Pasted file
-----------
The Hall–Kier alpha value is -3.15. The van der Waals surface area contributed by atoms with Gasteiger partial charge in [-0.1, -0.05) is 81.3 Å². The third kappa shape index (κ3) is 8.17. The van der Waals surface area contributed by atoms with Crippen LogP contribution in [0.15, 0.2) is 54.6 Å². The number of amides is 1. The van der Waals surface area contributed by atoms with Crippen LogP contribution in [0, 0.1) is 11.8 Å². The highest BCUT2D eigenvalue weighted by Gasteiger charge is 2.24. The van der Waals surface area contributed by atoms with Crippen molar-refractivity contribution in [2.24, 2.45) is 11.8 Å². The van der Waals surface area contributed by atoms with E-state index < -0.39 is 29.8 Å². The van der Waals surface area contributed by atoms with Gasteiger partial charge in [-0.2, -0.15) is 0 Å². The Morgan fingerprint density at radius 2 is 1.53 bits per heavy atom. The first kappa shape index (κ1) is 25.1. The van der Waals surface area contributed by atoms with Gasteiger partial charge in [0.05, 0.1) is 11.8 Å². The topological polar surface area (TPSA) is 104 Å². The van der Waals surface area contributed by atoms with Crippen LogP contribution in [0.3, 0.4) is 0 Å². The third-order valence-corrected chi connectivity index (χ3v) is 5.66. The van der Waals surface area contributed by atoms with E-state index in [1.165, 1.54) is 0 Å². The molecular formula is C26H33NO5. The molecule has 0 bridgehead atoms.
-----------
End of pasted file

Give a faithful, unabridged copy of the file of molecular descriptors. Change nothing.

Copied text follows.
The Hall–Kier alpha value is -3.15. The van der Waals surface area contributed by atoms with Gasteiger partial charge in [-0.1, -0.05) is 81.3 Å². The third kappa shape index (κ3) is 8.17. The van der Waals surface area contributed by atoms with Crippen LogP contribution in [0.15, 0.2) is 54.6 Å². The number of amides is 1. The van der Waals surface area contributed by atoms with Crippen LogP contribution in [0, 0.1) is 11.8 Å². The highest BCUT2D eigenvalue weighted by Gasteiger charge is 2.24. The van der Waals surface area contributed by atoms with Crippen molar-refractivity contribution in [2.24, 2.45) is 11.8 Å². The van der Waals surface area contributed by atoms with E-state index < -0.39 is 29.8 Å². The van der Waals surface area contributed by atoms with Gasteiger partial charge in [-0.2, -0.15) is 0 Å². The Morgan fingerprint density at radius 2 is 1.53 bits per heavy atom. The first kappa shape index (κ1) is 25.1. The van der Waals surface area contributed by atoms with Gasteiger partial charge in [0.05, 0.1) is 11.8 Å². The topological polar surface area (TPSA) is 104 Å². The van der Waals surface area contributed by atoms with Crippen LogP contribution in [0.3, 0.4) is 0 Å². The third-order valence-corrected chi connectivity index (χ3v) is 5.66. The van der Waals surface area contributed by atoms with E-state index in [1.165, 1.54) is 0 Å². The molecular formula is C26H33NO5. The molecule has 0 bridgehead atoms.